To date, Google’s podcast strategy has amounted to adding podcast support to Google Play Music. But the online giant is secretly working to bring podcasts to its entire digital ecosystem. And the way it is doing so is, frankly, pretty brilliant.
In a move that was first reported by a podcasting blog, Google is integrating support for podcasts into its core Search service. That way, your podcast listening experience will work seamlessly across your phone, PC, Google Home, and other devices.
“Our team’s mission is to help double the amount of podcast listening in the world over the next couple years,” Google’s Zack Reneau-Wedeen told the blog, called Pacific Content. “It’s largely going to be new people, and we’re really excited about what opportunities it will create if we can help bring them into the fold. Within our team, we think it’s an ambitious but achievable goal to have that population constitute a doubling of the industry size.”
If anything, that goal is perhaps too low.
We learned recently from Amazon that the success of its Echo devices, in particular with demographics—like old people and country music fans—that don’t typically turn to technology to solve problems, has opened up markets in unexpected ways. There is no reason to believe that Google, with the pervasiveness of Android and the quick success of Google Home, won’t see similar results.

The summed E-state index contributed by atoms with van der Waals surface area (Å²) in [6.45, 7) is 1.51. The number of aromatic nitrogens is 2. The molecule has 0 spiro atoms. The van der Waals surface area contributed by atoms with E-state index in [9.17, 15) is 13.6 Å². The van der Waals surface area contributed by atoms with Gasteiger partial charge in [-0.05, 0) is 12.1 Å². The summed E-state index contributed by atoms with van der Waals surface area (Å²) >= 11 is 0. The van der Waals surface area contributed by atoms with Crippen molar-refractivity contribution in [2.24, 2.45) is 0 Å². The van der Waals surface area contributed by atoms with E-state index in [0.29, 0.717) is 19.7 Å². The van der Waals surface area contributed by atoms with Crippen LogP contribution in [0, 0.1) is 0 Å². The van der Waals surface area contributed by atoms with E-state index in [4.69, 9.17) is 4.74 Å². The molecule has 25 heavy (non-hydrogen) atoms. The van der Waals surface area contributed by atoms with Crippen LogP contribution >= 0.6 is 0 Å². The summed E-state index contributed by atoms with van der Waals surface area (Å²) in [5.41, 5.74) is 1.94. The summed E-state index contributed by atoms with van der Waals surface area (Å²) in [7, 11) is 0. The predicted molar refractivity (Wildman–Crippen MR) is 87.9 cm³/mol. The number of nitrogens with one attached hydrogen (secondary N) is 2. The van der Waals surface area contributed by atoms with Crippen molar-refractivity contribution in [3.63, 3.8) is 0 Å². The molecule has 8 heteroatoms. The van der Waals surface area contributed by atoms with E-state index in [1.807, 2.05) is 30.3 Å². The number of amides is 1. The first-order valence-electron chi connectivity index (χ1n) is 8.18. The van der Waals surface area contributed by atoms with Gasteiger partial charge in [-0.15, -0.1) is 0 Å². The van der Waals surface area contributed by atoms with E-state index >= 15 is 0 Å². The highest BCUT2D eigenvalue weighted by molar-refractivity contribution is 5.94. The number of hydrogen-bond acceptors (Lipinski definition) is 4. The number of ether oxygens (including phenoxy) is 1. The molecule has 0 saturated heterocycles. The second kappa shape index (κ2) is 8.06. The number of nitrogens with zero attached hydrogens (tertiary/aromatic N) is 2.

In any event, this new effort is separate from Google Play Music’s podcast support, which makes sense: Users on both Android and Google Home can choose different default music players, and if they do, they will be locked out of that service’s podcast support. By making podcasts a separate, first-class experience in its ecosystem, Google can ensure that users can get to their podcasts from anywhere, and regardless of which music player they use. In retrospect, this is a fairly obvious move.
That this is happening without a discrete app in the Google Play Store—-or in Apple’s App Store, as this system will work via Google Assistant/Google Home on iPhone, too—is interesting. But not unexpected: If you accept that ambient computing is the next wave, then it makes sense that this sort of functionality requires only that Google’s Assistant understand and use this particular skill. Another app is not necessary.
Interesting stuff. I assume Google will detail its plans at Google I/O in May.